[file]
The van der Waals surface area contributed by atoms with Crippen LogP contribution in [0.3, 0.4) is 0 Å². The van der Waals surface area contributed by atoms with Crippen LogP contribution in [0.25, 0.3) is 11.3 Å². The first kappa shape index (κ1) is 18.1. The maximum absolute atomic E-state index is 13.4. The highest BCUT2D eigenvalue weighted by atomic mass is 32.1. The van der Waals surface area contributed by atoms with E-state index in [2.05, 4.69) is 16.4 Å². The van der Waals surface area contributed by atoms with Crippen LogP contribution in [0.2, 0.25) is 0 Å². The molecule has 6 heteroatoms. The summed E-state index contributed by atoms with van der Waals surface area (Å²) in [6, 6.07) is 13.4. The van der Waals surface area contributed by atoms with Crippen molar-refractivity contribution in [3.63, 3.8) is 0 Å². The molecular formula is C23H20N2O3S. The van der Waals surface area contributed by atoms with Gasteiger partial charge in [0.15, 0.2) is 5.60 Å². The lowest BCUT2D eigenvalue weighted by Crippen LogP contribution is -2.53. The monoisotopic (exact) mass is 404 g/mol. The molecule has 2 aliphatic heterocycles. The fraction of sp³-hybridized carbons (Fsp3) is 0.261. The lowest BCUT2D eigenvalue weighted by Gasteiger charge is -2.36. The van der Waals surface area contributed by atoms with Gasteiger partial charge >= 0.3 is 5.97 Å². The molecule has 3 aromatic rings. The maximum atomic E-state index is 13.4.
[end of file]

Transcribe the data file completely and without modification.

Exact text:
The van der Waals surface area contributed by atoms with Crippen LogP contribution in [0.3, 0.4) is 0 Å². The van der Waals surface area contributed by atoms with Crippen LogP contribution in [0.25, 0.3) is 11.3 Å². The first kappa shape index (κ1) is 18.1. The maximum absolute atomic E-state index is 13.4. The highest BCUT2D eigenvalue weighted by atomic mass is 32.1. The van der Waals surface area contributed by atoms with E-state index in [2.05, 4.69) is 16.4 Å². The van der Waals surface area contributed by atoms with Crippen LogP contribution in [0.2, 0.25) is 0 Å². The molecule has 6 heteroatoms. The summed E-state index contributed by atoms with van der Waals surface area (Å²) in [6, 6.07) is 13.4. The van der Waals surface area contributed by atoms with Crippen molar-refractivity contribution in [3.63, 3.8) is 0 Å². The molecular formula is C23H20N2O3S. The van der Waals surface area contributed by atoms with Gasteiger partial charge in [0.15, 0.2) is 5.60 Å². The lowest BCUT2D eigenvalue weighted by Crippen LogP contribution is -2.53. The monoisotopic (exact) mass is 404 g/mol. The molecule has 2 aliphatic heterocycles. The fraction of sp³-hybridized carbons (Fsp3) is 0.261. The lowest BCUT2D eigenvalue weighted by Gasteiger charge is -2.36. The van der Waals surface area contributed by atoms with Gasteiger partial charge >= 0.3 is 5.97 Å². The molecule has 3 aromatic rings. The maximum atomic E-state index is 13.4.